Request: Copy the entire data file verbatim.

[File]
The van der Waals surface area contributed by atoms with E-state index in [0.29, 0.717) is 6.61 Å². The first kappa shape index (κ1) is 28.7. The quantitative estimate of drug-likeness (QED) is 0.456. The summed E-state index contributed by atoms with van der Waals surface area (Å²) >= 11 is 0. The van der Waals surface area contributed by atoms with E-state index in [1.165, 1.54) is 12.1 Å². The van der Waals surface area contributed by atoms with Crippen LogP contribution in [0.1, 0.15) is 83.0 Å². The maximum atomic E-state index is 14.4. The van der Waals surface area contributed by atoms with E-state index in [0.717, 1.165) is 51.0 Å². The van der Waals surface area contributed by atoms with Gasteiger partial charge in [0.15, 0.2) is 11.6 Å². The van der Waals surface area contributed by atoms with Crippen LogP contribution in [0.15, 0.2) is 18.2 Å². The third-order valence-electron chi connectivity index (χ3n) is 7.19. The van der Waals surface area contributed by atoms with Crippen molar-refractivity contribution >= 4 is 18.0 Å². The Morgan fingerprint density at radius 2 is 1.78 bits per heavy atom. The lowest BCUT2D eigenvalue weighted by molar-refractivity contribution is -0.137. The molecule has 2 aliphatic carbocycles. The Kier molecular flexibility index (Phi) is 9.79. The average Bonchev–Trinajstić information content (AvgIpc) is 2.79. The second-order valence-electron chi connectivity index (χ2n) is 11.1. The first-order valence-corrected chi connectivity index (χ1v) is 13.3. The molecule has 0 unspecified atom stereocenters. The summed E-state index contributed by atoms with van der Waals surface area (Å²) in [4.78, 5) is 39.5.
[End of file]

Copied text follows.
The van der Waals surface area contributed by atoms with E-state index in [0.29, 0.717) is 6.61 Å². The first kappa shape index (κ1) is 28.7. The quantitative estimate of drug-likeness (QED) is 0.456. The summed E-state index contributed by atoms with van der Waals surface area (Å²) >= 11 is 0. The van der Waals surface area contributed by atoms with E-state index in [1.165, 1.54) is 12.1 Å². The van der Waals surface area contributed by atoms with Crippen LogP contribution in [0.1, 0.15) is 83.0 Å². The maximum atomic E-state index is 14.4. The van der Waals surface area contributed by atoms with E-state index in [0.717, 1.165) is 51.0 Å². The van der Waals surface area contributed by atoms with Gasteiger partial charge in [0.15, 0.2) is 11.6 Å². The van der Waals surface area contributed by atoms with Crippen LogP contribution in [0.15, 0.2) is 18.2 Å². The third-order valence-electron chi connectivity index (χ3n) is 7.19. The van der Waals surface area contributed by atoms with Crippen molar-refractivity contribution >= 4 is 18.0 Å². The Morgan fingerprint density at radius 2 is 1.78 bits per heavy atom. The lowest BCUT2D eigenvalue weighted by molar-refractivity contribution is -0.137. The molecule has 2 aliphatic carbocycles. The Kier molecular flexibility index (Phi) is 9.79. The average Bonchev–Trinajstić information content (AvgIpc) is 2.79. The second-order valence-electron chi connectivity index (χ2n) is 11.1. The first-order valence-corrected chi connectivity index (χ1v) is 13.3. The molecule has 0 unspecified atom stereocenters. The summed E-state index contributed by atoms with van der Waals surface area (Å²) in [4.78, 5) is 39.5.